Weekly coronavirus cases in nursing homes hit the highest peak since spring with more than 16,000 infections and 2,000 deaths over just seven days, new report finds
- More than 16,000 coronavirus cases were recorded at US nursing homes during the week of November 15, the highest levels seen since the spring
- During the week of November 15, more than 2,000 COVID-related deaths occurred at nursing homes, the highest figure since the week of June 7
- Around 49% of all new COVID-19 nursing home cases were in Midwestern states the week of November 15
- It comes the day after the CDC announced long-term care residents would be one of the first groups to receive coronavirus vaccines after they are approved
Weekly coronavirus cases in US nursing homes have hit their highest peak since spring 2020, a new report finds.
During the week of November 15m the latest for which data is available, more than 16,000 cases were recorded in nursing homes and assisted living facilities, the American Health Care Association and National Center for Assisted Living (AHCA/NCAL) revealed on Tuesday.
In addition to levels not seen since late May, it also represents a 177 percent increase in cases from mid-September.
What’s more, there were more than 2,000 COVID-related deaths in nursing homes, the highest figure seen in more than four months.
The report coincides with the imminent arrival of coronavirus vaccines as an advisory panel of the Centers for Disease Control and Prevention (CDC) recommended on Tuesday that long-term care facility residents be the first – along with healthcare workers – to receive the jabs.
Additionally, CVS Health Corp said on Wednesday it would administer Eli Lilly’s recently authorized antibody treatment to COVID-19 patients in their homes and in long-term care facilities through a US government-backed pilot project.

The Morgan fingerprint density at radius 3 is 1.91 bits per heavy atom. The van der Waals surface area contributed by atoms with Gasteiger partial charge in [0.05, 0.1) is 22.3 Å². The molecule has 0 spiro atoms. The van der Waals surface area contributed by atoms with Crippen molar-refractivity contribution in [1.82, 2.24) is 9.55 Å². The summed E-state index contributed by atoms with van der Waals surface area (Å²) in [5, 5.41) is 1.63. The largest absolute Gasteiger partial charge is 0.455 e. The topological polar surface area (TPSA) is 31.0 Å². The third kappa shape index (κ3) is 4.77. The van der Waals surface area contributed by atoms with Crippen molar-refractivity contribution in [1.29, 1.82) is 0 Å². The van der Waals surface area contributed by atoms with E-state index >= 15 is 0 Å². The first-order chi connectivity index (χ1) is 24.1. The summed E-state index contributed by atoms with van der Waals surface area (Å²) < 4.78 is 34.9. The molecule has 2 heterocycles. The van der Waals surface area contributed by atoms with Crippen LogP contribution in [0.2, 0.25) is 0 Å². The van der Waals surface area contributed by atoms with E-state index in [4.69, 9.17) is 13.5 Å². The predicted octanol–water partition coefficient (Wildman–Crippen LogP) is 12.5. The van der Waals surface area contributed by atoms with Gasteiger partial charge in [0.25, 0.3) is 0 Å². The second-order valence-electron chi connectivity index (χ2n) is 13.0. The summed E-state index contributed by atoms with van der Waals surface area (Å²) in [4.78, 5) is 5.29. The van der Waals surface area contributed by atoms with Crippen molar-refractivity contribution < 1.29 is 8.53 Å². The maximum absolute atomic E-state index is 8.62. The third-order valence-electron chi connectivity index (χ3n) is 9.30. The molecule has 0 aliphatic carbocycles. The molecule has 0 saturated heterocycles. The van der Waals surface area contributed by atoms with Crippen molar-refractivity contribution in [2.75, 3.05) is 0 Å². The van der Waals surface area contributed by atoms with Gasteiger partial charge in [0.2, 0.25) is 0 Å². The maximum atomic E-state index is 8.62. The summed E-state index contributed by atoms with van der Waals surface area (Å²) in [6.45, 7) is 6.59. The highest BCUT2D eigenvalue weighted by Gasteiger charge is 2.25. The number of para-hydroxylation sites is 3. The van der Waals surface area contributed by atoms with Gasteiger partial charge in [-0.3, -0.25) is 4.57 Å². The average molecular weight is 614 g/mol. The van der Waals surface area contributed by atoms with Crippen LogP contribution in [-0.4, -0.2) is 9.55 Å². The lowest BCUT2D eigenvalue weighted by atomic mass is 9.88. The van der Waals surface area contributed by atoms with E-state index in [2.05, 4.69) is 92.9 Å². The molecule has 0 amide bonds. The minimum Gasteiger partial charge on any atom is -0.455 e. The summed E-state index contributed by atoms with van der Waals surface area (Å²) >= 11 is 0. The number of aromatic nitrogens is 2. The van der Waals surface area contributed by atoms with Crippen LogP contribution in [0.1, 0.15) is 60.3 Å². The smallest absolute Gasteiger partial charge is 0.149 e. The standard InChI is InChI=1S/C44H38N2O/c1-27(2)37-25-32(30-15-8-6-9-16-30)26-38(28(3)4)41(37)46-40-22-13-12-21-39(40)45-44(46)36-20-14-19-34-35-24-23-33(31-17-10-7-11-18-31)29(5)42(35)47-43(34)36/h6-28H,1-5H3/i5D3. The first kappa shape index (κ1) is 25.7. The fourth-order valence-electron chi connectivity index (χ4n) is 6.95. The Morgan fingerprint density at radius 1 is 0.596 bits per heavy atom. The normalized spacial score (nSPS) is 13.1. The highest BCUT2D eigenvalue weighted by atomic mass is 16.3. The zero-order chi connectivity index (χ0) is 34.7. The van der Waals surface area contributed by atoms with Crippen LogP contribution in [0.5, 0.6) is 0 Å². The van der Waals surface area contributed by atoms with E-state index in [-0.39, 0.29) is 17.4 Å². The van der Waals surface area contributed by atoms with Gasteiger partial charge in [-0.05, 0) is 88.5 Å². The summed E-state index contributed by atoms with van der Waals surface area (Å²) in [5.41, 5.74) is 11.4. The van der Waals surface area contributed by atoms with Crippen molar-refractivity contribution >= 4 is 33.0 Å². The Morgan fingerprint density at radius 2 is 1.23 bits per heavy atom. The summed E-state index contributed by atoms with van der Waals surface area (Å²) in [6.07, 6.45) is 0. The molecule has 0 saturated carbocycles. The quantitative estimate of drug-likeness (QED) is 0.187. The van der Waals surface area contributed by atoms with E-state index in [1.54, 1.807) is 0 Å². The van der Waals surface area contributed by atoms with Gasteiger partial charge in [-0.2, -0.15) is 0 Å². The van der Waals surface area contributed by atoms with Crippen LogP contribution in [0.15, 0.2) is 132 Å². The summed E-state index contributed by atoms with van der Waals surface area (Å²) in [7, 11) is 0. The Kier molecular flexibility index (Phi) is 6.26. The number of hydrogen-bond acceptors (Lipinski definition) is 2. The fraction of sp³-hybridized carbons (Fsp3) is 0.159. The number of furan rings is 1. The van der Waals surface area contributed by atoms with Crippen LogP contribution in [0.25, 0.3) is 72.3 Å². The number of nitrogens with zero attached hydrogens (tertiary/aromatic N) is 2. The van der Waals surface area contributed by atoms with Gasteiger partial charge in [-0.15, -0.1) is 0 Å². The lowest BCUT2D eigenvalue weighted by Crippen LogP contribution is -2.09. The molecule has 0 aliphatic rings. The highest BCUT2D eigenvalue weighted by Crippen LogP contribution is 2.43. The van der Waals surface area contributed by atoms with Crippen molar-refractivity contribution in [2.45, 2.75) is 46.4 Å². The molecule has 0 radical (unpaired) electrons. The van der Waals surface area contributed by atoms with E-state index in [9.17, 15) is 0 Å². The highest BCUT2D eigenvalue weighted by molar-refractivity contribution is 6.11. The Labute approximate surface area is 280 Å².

A new report found more than 16,000 coronavirus cases were recorded at US nursing homes during the week of November 15, the highest levels since the spring
During the week of November 15, more than 2,000 COVID-related deaths occurred at nursing homes, the highest figure since the week of June 7
‘Our worst fears have come true as COVID runs rampant among the general population, and long term care facilities are powerless to fully prevent it from entering due to its asymptomatic and pre-symptomatic spread,’ said Mark Parkinson, President and CEO of AHCA/NCAL, in a statement.
‘Our health care heroes are doing everything they can to prevent it from spreading further, but this level of COVID nationwide puts serious strain on our workforce, supplies, and testing capacity.’
The report uses data from the US Centers for Medicare & Medicaid Services (CMS) between May 31, when cases began being tracked in nursing homes, and November 15.
After seven weeks of declining infections in nursing homes through mid-September, cases began increasing in nearly all 50 states.
During the week of November 15, cases rose to 16,257. That’s the highest number seen since the spring,
Between mid-September the week of November 15, data revealed a 177 percent rise in weekly cases across the country.
The rise is correlated with the recent spike in new COVID cases in the general population with weekly cases among the public increasing 330 percent to 1,043,040 the week of November 15.
Additionally, 2,016 deaths were recorded the week of November 15. It marks the first time since the week of June 7 that fatalities surpassed 2,000.